Adventures in choosing the right robo-advisor
September 30th, 2016
Desirae Odjick was ready to invest.
She had a savings account and deposited money into it every month. She had a checklist she called her Money To-Do List. Her next move was to actually start investing.
“My first attempt - if you can call it that - was asking my bank how to invest,” she remembers. “I was told I didn't have enough money.“
And with that, Odjick’s first foray into investing ended. “I was like, ‘Cool, I accept that,’” she says after being turned away at her branch.
For many first-time investors, that experience will sound familiar.
The wrong way to the right outcome
The common line of thought for investment novices is that financial advisors are for people with a lot of money and it’s probably best not to worry about investing until later on. That was what Odjick might still believe today, had she not stumbled upon Wealthsimple.
With a robo-advisor, Odjick found a way to invest - one that wouldn’t turn her down.
Wealthsimple is way to grow money in exchange-traded funds (ETFs) without having to pick a single stock. Odjick heard about robo-advisors as a stress-free way to invest, and found Wealthsimple “literally after Googling ‘robo-advisors for Canadians,’” she admits. “I did exactly what I'd tell people not to do when choosing a robo-advisor.”
Robo-advisors like Wealthsimple, WealthBar or NestWealth allow anyone to invest in ETFs. All you do is fill out a short survey of your tolerance for risk – how much money you are willing to lose and how much money you are looking to make – and the rest is automatic.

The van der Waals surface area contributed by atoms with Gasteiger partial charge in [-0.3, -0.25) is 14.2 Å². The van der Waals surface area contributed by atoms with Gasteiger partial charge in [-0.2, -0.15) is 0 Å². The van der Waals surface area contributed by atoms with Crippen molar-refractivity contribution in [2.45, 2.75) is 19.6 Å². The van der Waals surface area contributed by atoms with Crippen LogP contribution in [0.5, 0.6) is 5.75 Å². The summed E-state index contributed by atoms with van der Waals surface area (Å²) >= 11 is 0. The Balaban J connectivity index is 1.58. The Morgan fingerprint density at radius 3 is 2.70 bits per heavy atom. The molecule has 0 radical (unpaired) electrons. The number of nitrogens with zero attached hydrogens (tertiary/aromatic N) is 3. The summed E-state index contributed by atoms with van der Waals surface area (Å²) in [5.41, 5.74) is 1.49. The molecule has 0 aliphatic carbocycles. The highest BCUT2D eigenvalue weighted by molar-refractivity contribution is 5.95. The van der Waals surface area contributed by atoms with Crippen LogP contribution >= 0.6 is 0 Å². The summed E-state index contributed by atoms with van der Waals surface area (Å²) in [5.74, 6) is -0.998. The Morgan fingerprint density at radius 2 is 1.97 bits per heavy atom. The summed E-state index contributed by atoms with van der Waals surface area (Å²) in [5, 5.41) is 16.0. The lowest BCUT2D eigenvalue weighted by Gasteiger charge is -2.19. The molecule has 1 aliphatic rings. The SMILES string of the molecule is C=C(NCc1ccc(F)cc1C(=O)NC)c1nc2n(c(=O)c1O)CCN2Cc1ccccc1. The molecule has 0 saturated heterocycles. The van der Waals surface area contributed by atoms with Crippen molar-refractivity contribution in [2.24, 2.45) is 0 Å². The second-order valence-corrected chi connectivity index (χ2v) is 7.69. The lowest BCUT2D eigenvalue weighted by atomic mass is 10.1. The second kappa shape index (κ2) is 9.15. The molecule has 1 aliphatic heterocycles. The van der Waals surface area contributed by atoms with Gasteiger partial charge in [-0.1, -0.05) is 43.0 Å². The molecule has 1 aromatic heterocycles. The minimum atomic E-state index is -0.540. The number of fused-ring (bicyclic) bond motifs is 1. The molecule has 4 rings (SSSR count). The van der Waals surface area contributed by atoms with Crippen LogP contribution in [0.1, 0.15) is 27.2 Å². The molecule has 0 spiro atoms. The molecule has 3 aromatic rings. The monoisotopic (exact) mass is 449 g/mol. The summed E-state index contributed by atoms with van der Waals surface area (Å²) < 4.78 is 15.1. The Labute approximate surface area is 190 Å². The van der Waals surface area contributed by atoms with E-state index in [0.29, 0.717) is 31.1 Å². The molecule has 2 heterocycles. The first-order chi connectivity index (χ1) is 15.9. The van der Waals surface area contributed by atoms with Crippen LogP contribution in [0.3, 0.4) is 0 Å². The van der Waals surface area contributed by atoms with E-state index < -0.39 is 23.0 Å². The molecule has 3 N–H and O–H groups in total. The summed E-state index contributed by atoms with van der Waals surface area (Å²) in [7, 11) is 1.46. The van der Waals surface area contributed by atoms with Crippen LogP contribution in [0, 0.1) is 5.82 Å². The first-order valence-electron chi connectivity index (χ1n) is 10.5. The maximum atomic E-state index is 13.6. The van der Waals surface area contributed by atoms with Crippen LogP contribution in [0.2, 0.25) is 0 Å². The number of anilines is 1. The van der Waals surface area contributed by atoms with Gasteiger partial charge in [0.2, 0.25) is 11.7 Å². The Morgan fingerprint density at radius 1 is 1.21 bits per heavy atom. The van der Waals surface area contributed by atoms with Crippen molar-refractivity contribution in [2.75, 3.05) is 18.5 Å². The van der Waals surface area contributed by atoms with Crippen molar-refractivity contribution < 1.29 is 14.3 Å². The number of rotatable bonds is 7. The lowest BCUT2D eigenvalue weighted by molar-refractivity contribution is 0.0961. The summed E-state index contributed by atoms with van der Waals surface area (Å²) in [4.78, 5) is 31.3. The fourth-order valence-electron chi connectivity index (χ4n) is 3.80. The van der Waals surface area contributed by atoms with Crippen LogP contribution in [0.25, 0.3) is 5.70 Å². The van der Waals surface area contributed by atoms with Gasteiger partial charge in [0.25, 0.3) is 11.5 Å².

After she got started with robo-investing, she researched more. And more. And more. She says she even checked out books from the library on the subject of investing - an unheard-of move for a millennial!
But in the end, she stuck with a robo-advisor. “I go on vacation, Brexit happens and I'm just like, shrug. I literally don't have to think about my investments at all, which suits me just fine,” she says.
What to look for
Odjick began her investment journey as someone “who could not have told you how to buy an ETF to save her life” to someone who writes about personal finance extensively. Her site, halfbanked.ca, is about her efforts to save a full 50% of her income.
Odjick says there are three basics everyone should know as they get into investing, robo-advisor or not.
1. Know what compound interest is.
2. “The fact that high-fees are a bad thing.”
3. Avoid managing your portfolio, picking stocks or otherwise getting into territory you are unfamiliar with.
One of her online courses on finance sums up her experience in investing perfectly – Zero To Investing Hero.